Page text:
How to Write a Monthly BudgetJuly 10, 2016
According to Dave Ramsey, a person’s biggest wealth-building tool is their income, and the best way to harness its power is to create a monthly budget.
Updated April 10, 2020
Writing a budget is the first step — and possibly the most successful way — for a person to take control of their money, their finances, and pay off any outstanding bills (like student loans). In fact, most financial experts recommend that those who wish to save money for the future and any upcoming expenses, as well as pay down outstanding loans and bills, should create some type of a monthly budget. Most who find their way to this budgeted path will agree that writing and sticking to the budgeted plan can be painstaking — at first — but once it is in place, and they see the financial gains, it is well worth the initial trouble.
For those who are uneasy about writing a budget, are unsure where to start, or simply need a little push in the right direction, we are here to help. The following information is dedicated to helping first-time budget writers — with all levels of debt and income — find their ideal monthly budget. We hope it guides every reader toward financial freedom and independence!
How to Create a Simple Monthly Budget
Step 1: Calculate Total Income
Budgeters should begin their monthly budget process by figuring out how much they (and if applicable, a spouse or partner) bring home each month. Start by calculating the total take-home pay (after tax) for the household. This figure should include every ongoing source of income.
Step 2: List and Tally All Expenses
Step two involves calculating all regular bills (mortgage, utilities, student loans, credit cards, insurance, cell phones, etc.) and any irregular bills (quarterly payments like insurance) that are due the following month. The next step involves totaling what is generally spent on all other expenses: groceries, eating out, coffee, gas, entertainment, etc. Every dollar spent should be accounted for.
Step 3: Subtract Expenses from Income to Equal Zero
Subtracting total expenses from the total income will reveal how much each individual or household is (or is not) spending each month. Some financial experts suggest configuring this part of the budget to create something called a “zero-based budget,” where the total income minus all expenses (including any savings, loans, or investments) equals zero. This method ensures that money is told exactly “where” to go — into savings, towards paying down student loans, etc. — and therefore, cannot be spent in any other way. These free accounting forms and programs may help: Dave Ramsey’s Monthly Cash Flow Plan form or Dave Ramsey’s Irregular Income Planning form.
Step 4: Monitor and Track Expenses Each Month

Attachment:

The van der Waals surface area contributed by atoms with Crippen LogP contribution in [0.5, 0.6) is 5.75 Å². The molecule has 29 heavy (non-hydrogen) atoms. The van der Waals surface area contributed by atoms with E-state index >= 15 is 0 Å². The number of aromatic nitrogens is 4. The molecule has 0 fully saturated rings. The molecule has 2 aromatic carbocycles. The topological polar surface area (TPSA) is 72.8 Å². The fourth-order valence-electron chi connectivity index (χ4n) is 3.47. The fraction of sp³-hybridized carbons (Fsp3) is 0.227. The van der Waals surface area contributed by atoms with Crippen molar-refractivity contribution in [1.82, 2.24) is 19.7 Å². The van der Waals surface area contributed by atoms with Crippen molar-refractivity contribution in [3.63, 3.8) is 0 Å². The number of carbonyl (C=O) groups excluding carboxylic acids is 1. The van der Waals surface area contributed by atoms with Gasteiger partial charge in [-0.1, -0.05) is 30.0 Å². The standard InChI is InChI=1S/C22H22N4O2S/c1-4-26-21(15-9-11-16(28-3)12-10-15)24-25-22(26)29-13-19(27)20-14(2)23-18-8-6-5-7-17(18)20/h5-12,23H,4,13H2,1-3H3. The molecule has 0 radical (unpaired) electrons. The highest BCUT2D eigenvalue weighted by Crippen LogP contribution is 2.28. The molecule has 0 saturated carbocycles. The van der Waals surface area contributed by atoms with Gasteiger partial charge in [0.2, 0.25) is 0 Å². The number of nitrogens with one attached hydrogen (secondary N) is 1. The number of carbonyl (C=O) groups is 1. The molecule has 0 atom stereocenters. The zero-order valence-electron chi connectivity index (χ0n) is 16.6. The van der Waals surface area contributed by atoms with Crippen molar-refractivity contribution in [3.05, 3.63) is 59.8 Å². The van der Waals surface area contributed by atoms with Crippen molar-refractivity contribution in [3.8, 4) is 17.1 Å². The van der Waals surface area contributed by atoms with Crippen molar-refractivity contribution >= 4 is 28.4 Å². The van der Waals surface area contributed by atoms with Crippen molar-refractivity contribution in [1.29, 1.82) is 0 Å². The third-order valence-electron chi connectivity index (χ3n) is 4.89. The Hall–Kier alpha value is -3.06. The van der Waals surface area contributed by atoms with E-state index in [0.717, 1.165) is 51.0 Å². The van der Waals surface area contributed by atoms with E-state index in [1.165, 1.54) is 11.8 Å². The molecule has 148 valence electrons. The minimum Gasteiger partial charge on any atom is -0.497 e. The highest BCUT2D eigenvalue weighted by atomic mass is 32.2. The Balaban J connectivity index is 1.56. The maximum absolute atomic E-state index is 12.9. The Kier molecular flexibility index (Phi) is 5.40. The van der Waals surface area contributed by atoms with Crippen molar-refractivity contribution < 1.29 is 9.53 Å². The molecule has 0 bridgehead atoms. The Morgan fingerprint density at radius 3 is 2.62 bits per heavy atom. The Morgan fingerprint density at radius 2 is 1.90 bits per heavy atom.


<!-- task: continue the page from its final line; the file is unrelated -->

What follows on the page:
Diligence and commitment are necessary elements of all financial budgets, and staying on track — and minding the original monthly budget — can be a hard task for even the most dedicated budget-master. To help those who are serious about their budget, or simply need a little extra accountability, special tracking tools, and apps exists to help users monitor and maintain their expenses. Here are some free options and community favorites:
- Write one down on pen and paper.
- Develop a personal Excel spreadsheet.
- The Envelope System. This system involves acknowledging and setting up categories in which a person usually overspends (eating out, clothes, groceries, etc.). Each month, money for these categories is cashed out (so money is not in the bank) and carried with the person in dedicated envelopes or clips. This enables each person to visually see how much money is being spent in each category, as well as how much money remains throughout the month.
- Dave Ramsey’s Every Dollar software and budget app is a quick and easy way to see what is planned for the budget, what has been spent, and what remains.
- Mint by Intuit is a well-known budgeting app that automatically tracks a user’s finances. Users simply enter basic financial information and the program tracks the rest. Other benefits include goal setting options and data that feeds into TurboTax at tax time.
- PearBudget is a really simple budgeting and expense tracking service. It contains common and customizable expense categories, is secure, and it is easy-to-use for first-time budgeters. Some may find it less automated than Mint, but users do get some extra goal setting and planning features. PearBudget costs $4.95 a month after a free, 30-day trial.
- Clarity Money is a free budgeting app that can also help you manage your finances and track your spending by recommending ways to lower your bills, manage your subscriptions, and get the best credit card deals.
- GnuCash is a fairly robust accounting software program that is both free and suitable for most operating systems — as well as home and small business use. Along with its ability to track income and spending, the software also tracks banking, investing, and retirement accounts.
Final Thoughts on the Monthly Budget
Saving money, paying down student loans, and getting out of debt takes time. With a plan and a dedicated budget, the journey can be much shorter and less stressful. When budgeting, it is also important to live reasonably and spend within — and possibly below — your means whenever possible. A generous cut-back on unnecessary and frivolous expenses is a necessary part of creating a budget, but remember that it is ok to live comfortably and have some fun every now and then. Just make sure some “fun money” is written into the budgeted plan so that these expenses do not hinder the main objective — getting out of debt and saving money.
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Please note that we are not affiliated, getting paid to mention, or specifically endorse any of these budgeting products or programs.
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